Navigation designs in virtual environments often draw on research findings on human navigation behaviors in the real world, in particular the landmark-route-survey spatial knowledge model. Geographers and cognitive psychologists have argued that this model is insufficient to capture the complexity of spatial cognition related to navigation. They have suggested that new theories are needed to understand the integration of various kinds of spatial knowledge and their relationship with spatial activities, such as route planning, route choosing and so on. In virtual environments, users can scale up and down the virtual space to obtain different spatial knowledge and interaction domains. Such flexibility offers an opportunity to deepen our understanding of the relationship between spatial knowledge and spatial action. This paper reports a study on how scaling in virtual environments can improve the integration of spatial knowledge and spatial action. This paper first proposes a multiscale progressive model that couples spatial knowledge and movement across scale in navigation in virtual environments. Then, the paper introduces the design of multiscale environments to support the coupling. Results of an experimental study show the benefits of the coupled spatial knowledge and movement for navigation involving subtasks at different scale levels. In addition to helping better understand the relationship between spatial knowledge and spatial action, this research also gives some insight into designs to support navigation in virtual environments as well as designs to support cross-scale spatial knowledge access in the real world.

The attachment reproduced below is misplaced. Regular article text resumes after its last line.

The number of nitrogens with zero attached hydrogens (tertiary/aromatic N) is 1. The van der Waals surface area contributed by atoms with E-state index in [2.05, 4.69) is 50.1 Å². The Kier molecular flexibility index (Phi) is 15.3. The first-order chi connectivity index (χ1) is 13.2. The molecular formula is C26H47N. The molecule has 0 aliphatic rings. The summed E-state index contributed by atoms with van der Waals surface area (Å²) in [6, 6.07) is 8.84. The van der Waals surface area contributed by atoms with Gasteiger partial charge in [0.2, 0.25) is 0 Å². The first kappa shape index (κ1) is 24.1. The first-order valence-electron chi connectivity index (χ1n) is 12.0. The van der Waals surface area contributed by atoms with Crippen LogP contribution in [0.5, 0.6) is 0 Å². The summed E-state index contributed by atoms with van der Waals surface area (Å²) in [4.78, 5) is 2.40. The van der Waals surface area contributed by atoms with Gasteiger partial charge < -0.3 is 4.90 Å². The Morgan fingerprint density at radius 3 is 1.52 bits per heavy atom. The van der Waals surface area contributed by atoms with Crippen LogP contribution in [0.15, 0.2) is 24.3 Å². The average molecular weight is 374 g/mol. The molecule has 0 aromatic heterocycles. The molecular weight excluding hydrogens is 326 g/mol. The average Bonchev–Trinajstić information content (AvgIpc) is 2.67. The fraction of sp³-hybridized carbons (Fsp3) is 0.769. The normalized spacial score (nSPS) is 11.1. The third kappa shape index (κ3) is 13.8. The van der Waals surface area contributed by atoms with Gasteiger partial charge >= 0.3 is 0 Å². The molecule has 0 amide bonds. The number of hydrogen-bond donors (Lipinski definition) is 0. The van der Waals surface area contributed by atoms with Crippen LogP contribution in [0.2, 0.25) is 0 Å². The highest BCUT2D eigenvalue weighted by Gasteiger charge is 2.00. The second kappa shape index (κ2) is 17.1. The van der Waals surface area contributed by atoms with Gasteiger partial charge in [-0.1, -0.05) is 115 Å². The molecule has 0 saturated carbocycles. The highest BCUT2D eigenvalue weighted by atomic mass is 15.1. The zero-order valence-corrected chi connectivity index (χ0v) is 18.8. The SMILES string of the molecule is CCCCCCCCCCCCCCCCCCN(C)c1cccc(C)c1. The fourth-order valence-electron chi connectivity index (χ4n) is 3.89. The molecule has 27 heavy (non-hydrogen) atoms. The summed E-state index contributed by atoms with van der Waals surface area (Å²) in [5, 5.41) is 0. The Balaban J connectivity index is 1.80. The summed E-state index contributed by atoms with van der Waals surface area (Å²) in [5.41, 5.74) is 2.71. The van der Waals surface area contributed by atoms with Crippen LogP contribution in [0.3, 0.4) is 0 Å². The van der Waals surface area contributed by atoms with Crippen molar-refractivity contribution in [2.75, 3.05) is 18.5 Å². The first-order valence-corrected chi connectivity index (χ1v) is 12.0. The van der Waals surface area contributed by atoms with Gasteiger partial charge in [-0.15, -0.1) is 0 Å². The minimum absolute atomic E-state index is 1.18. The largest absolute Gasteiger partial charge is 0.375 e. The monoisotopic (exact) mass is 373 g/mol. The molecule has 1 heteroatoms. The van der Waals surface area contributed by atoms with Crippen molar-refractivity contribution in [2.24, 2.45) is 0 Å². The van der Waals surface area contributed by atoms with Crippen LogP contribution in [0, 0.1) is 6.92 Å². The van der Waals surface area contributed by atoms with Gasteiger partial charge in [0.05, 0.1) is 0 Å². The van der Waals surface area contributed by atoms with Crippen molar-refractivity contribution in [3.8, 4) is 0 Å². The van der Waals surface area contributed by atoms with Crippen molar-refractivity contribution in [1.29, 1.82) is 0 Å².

All Science Journal Classification (ASJC) codes
- Human Factors and Ergonomics
- Human-Computer Interaction
- Hardware and Architecture